In parking and slot home moratoriums, a debate about Denver’s future

There’s more at stake than just buildings.

staff photo
Slot home. Garden court form. The apartment complex ay 21st and Decatur. (Kevin J. Beaty/Denverite)

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A slot home at 21st and Decatur. (Kevin J. Beaty/Denverite)

The votes taken Monday by Denver City Council dealt with parking exemptions and slot homes, but to listen to both elected officials and community members discuss them, you might think the future of the city was at stake.

“What do we want Denver to be?” Councilman Paul Kashmann said. “What is Denver’s ultimate population? Is it 900,000, or is it 4 million? That’s at the heart of this discussion.”

That’s because both of these issues pit the desire to build as much housing as possible against concerns about the impacts of dense development.

On the one hand, the two moratoriums adopted unanimously by City Council Monday night are fairly modest in their scope: They put a temporary halt to some buildings that use two particular provisions of the zoning code. They don’t affect all development, and they don’t even affect all development of the sorts allowed under these provisions.

On the other hand, the policy recommendations that come out of these moratorium periods will affect what gets built in Denver and how that fits with existing neighborhoods for years to come.

Here’s what Denver City Council did.

There’s now a seven-month moratorium on use of the small lot parking exemption.

This exemption allows people with lots 6,250 square feet or smaller in mixed-use zones to not provide any parking on site. The goal was to encourage the reuse of existing buildings and smaller scale development. If parking had to be provided on-site, developers might tear down an inconveniently located older building or consolidate lots and build a larger building just to make room for required parking.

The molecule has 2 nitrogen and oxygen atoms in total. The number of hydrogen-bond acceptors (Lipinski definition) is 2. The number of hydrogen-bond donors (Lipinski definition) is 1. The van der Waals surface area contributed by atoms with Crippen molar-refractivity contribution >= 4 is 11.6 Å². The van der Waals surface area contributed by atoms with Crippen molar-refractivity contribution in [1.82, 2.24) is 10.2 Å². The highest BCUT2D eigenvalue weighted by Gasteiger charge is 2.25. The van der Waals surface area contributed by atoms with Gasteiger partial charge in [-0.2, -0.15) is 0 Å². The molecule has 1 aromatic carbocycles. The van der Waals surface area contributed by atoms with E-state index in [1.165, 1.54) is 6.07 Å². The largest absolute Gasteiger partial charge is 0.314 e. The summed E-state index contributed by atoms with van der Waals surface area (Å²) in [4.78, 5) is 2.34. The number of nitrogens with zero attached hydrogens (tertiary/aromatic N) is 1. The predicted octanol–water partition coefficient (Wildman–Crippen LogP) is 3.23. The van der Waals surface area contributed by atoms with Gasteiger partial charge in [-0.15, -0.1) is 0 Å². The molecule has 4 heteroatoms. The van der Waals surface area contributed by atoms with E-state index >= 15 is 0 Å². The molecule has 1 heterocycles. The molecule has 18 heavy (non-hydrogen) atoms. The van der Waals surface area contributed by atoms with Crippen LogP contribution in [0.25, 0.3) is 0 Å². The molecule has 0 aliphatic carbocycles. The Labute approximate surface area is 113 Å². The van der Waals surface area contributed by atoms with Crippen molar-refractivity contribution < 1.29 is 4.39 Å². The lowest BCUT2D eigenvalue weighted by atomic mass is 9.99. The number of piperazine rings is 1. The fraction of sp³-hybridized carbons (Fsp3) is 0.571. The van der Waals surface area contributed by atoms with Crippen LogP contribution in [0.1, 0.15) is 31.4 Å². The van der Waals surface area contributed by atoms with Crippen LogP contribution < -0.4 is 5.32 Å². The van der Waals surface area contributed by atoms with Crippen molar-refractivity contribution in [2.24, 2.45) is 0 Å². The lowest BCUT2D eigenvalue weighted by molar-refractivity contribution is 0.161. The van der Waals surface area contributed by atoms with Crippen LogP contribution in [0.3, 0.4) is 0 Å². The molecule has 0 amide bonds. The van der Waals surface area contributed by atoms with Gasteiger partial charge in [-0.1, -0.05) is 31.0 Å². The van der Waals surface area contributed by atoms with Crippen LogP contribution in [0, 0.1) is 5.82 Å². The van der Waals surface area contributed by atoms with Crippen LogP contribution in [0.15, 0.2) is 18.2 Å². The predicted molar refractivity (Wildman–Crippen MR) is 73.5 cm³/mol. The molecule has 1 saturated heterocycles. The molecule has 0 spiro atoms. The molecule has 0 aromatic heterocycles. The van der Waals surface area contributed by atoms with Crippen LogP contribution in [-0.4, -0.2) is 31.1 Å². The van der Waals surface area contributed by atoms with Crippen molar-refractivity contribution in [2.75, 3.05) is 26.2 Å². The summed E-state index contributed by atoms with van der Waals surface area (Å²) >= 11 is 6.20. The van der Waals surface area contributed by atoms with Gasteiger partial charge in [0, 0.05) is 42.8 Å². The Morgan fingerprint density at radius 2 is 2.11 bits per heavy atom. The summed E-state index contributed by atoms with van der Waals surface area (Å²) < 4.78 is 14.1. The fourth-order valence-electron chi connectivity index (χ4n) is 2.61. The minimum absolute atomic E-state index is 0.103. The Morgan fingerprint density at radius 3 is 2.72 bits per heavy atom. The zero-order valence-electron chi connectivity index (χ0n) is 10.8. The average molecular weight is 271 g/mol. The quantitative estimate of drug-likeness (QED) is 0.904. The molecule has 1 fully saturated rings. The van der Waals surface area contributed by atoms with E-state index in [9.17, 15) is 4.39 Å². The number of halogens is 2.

The exemption has only been used once, but now there are nine projects moving through the approval process, including a two-building, 108-unit micro-apartment building with no parking at East 16th Avenue and Humboldt Street.

The moratorium won’t apply to the projects that already submitted applications. It also won’t apply to residential projects with 10 units or less or to commercial buildings that are 35 feet high or less.

During the moratorium, a stakeholder group that includes planners, developers, housing and transit advocates, experts in real estate and finance and residents will try to come up with a recommendation for a new policy.

Neighborhood groups brought their concerns to Councilman Albus Brooks and that led to the moratorium proposal.

“We are already so overwhelmed by cars that we should be talking about building parking spots to take care of the crisis, and to build a building with no parking spots is pure insanity,” Doug Gragg told the council. “The American dream is still to have a car. … We might have a few enlightened, educated people who dream of a carless future, but we’re not going to see it in our lifetimes. And we have to plan accordingly.”

Hilleary Waters, who ran Life on Capitol Hill for many years, decried “massive high-density development in a monotonous prison-like style driven by developers exploiting every inch of property.”

Johan Barrios gave a different perspective. In six months, she said, she’s expecting to have a baby and her lease is up. She drives a car every day, but she wants more housing before she wants more parking.